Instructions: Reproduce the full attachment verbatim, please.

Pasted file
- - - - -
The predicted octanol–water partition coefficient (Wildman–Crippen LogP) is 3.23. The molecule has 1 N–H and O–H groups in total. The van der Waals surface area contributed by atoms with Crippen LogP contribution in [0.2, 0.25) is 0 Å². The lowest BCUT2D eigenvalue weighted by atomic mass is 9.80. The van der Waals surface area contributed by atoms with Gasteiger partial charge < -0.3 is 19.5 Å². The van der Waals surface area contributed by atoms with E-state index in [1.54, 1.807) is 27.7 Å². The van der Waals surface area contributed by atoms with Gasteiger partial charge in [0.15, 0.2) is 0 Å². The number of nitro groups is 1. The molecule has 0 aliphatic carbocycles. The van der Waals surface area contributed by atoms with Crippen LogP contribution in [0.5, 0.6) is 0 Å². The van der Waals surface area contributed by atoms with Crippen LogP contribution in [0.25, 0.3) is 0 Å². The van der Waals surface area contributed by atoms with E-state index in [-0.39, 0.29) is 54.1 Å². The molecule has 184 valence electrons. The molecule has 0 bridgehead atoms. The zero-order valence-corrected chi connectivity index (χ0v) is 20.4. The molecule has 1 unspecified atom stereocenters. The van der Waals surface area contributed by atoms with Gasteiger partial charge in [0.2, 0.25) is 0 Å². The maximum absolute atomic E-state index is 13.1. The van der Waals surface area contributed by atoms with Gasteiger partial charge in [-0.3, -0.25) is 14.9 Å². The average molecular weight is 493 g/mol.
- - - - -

The predicted octanol–water partition coefficient (Wildman–Crippen LogP) is 3.23. The molecule has 1 N–H and O–H groups in total. The van der Waals surface area contributed by atoms with Crippen LogP contribution in [0.2, 0.25) is 0 Å². The lowest BCUT2D eigenvalue weighted by atomic mass is 9.80. The van der Waals surface area contributed by atoms with Gasteiger partial charge < -0.3 is 19.5 Å². The van der Waals surface area contributed by atoms with E-state index in [1.54, 1.807) is 27.7 Å². The van der Waals surface area contributed by atoms with Gasteiger partial charge in [0.15, 0.2) is 0 Å². The number of nitro groups is 1. The molecule has 0 aliphatic carbocycles. The van der Waals surface area contributed by atoms with Crippen LogP contribution in [0.5, 0.6) is 0 Å². The van der Waals surface area contributed by atoms with Crippen LogP contribution in [0.25, 0.3) is 0 Å². The van der Waals surface area contributed by atoms with E-state index in [-0.39, 0.29) is 54.1 Å². The molecule has 184 valence electrons. The molecule has 0 bridgehead atoms. The zero-order valence-corrected chi connectivity index (χ0v) is 20.4. The molecule has 1 unspecified atom stereocenters. The van der Waals surface area contributed by atoms with Gasteiger partial charge in [0.2, 0.25) is 0 Å². The maximum absolute atomic E-state index is 13.1. The van der Waals surface area contributed by atoms with Gasteiger partial charge in [-0.3, -0.25) is 14.9 Å². The average molecular weight is 493 g/mol.